Why don’t the drugs work?

It has been reported in the BMJ that the drugs don’t work. At least paracetamol and NSAIDs (non steroidal anti-inflammatory drugs) which in this country are normally known as ibuprofen have been shown in an analysis of 35 trials to be not much better than placebo. Also they found that NSAIDs are likely to give you gastrointestinal problems – this study only looked at their use over 7 days and found a 2.5 time increase in the risk. There is also very good evidence that opioids like cocodamol and tramadol actually increase our sensitivity to pain over time.

This news will leave many wondering what now? There isn’t much point in taking paracetamol as it doesn’t work, I can’t take ibuprofen as it may give me a stomach ulcer and it doesn’t work, opioid drugs like cocodamol, tramadol, zapain and diclofenac are not recommended because they make the pain worse in time and also because of the risk of dependency and abuse. I still have disabling back pain and I don’t know what is wrong with me, I’m worried it will never get better and no one will tell me how I can recover!

These studies  look at one thing in isolation. So for example they take someone with lower back pain then offer them drugs as part of a trial, there may be a cursory history and examination to rule out red flags then, if they pass the criteria, they are in. The patients are then given a short questionnaire to get baseline results (as in how much pain they are in) and are either given ibuprofen or placebo or no treatment. Then after a period of time they will have another questionnaire designed to assess if there has been any change in their lower back pain. This is generally the way that they perform most studies on the effectiveness of chiropractic, osteopathic and physio treatment too.

The problem with this type of study is that it is simply not the way that most people receive treatment for lower back pain. Most people do not receive only one treatment in isolation; what normally happens, in real life, is that they go along to their GP or manual therapist (it really doesn’t matter which) and they should have the opportunity to give a full history where they can explain the impact of the pain as well as the pain itself – a good therapist will listen and ask relevant questions and have some empathy. Next the patient will be examined thoroughly – in most cases, in the absence of red flags, they will not be x-rayed as this will not usually add anything to the examination. The clinician will then formulate a diagnosis and treatment plan which they will discuss at length with the patient; this is important as this diagnosis and treatment pan is unique to each individual patient and should contain a lot of reassurance that the problem is not catastrophic and the pain will resolve. No treatment plan ever consists of simply taking a pill or receiving a manipulation, there is always advice on what and how much exercise should be done, sitting positions, sleeping positions, possibly dietary advice, reassurance, joint mobilisation, acupuncture, soft tissue massage, stretching, follow up exercise progressions etc. Unfortunately it is not possible to study this sort of patient encounter in traditional clinical trials and if you try to take out one part of the whole experience and study it you lose the effectiveness of the overall treatment.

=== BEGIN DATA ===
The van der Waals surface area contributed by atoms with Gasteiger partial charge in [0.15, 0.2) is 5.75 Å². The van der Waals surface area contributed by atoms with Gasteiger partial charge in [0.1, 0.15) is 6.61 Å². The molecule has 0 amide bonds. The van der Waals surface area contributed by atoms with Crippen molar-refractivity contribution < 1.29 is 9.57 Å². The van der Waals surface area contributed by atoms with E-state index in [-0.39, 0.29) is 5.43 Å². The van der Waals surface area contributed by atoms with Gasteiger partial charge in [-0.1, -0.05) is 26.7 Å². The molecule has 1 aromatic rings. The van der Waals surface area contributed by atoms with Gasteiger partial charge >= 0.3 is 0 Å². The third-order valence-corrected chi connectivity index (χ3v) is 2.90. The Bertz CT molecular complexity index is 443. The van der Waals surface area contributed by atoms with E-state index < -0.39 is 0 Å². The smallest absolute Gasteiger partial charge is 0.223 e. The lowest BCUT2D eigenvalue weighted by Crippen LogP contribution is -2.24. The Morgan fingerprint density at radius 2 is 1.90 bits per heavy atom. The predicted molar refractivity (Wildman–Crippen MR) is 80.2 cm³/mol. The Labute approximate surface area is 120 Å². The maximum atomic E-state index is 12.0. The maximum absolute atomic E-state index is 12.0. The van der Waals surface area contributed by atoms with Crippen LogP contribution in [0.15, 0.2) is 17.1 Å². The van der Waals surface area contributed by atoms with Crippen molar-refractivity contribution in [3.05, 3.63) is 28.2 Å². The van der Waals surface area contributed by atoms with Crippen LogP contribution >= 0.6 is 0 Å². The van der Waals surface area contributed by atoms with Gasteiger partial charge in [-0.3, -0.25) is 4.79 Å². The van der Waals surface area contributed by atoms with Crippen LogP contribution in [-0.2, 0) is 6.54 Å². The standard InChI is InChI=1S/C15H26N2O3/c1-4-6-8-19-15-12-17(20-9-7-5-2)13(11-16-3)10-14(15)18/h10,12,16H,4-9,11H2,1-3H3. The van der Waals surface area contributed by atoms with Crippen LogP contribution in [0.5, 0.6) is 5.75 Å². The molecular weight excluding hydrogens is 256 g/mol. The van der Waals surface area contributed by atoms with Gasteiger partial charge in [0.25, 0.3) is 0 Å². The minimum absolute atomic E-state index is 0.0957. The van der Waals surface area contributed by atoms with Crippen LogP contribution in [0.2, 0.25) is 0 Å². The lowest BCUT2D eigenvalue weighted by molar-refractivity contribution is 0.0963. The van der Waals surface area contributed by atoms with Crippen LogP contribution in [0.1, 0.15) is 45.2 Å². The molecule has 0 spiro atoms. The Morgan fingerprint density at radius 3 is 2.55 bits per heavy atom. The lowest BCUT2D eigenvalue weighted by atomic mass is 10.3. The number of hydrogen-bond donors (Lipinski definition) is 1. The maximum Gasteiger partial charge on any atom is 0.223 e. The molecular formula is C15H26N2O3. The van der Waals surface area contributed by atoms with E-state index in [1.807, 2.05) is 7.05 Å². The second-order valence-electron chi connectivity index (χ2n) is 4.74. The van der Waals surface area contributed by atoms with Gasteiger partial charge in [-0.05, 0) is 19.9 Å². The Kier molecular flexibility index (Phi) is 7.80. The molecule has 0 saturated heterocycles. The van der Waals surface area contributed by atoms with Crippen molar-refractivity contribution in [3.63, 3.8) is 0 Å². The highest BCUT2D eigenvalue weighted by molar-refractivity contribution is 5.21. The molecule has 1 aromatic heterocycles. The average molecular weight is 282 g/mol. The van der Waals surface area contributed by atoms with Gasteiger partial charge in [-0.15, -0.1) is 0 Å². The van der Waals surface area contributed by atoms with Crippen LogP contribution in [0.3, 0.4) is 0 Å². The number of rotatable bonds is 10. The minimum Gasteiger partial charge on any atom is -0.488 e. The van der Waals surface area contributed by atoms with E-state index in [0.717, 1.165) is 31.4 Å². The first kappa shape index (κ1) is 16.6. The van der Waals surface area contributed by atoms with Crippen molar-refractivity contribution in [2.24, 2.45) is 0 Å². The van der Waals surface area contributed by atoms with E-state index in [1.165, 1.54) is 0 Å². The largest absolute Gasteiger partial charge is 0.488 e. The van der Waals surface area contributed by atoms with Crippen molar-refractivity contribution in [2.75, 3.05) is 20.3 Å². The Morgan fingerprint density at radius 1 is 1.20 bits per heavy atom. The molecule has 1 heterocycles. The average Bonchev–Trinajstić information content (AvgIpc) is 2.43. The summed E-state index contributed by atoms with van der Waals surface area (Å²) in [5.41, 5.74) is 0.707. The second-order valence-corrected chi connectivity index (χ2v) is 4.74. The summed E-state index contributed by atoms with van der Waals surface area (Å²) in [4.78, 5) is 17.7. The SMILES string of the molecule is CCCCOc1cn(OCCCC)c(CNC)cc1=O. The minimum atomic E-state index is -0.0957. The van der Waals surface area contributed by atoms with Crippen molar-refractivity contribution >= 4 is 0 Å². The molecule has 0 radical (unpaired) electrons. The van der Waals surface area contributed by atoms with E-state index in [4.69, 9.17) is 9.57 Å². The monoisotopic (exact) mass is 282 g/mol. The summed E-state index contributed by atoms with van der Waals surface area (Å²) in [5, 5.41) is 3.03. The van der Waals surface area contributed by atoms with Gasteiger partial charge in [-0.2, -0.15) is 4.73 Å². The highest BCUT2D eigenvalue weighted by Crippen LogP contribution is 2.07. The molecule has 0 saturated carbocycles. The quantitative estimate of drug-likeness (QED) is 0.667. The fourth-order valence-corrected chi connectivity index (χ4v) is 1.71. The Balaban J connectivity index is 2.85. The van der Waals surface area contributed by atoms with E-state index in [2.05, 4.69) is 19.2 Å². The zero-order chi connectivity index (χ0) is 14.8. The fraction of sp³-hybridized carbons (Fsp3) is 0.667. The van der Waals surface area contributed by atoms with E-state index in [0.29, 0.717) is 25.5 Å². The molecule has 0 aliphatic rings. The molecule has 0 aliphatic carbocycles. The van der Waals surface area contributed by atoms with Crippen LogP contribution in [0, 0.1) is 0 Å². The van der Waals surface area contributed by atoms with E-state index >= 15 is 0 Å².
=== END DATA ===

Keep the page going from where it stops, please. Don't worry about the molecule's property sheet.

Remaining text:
Here at Cathedral Chiropractic we use a feed back system in the form of patient reported outcome questionnaires. This is a pragmatic effort to try to gather information on patients overall improvements following a course of treatment. We use the information to build a picture of the overall effectiveness of the service that we offer, it does not give us the same information as a clinical trial because we are not attempting to measure one single aspect of the overall service. We have been using this system for over 5 years and I can report that patients tell us that at 30 days after their first appointment 72% feel a definite improvement in their pain. I can also see auditing our results that we see patients an average of 5 times. A lot of our patients are being co-managed by their GPs and do take NSAIDs and even opioid medication (gasp!) prescribed by their GP as part of their overall treatment plan, they also get better.

I guess it would be lovely to work out which part of the multifaceted treatment plan is actually effective as we could then cut costs and time and dispense with all the pleasant human interactions and reassurance that current treatment protocols involve…or maybe not!

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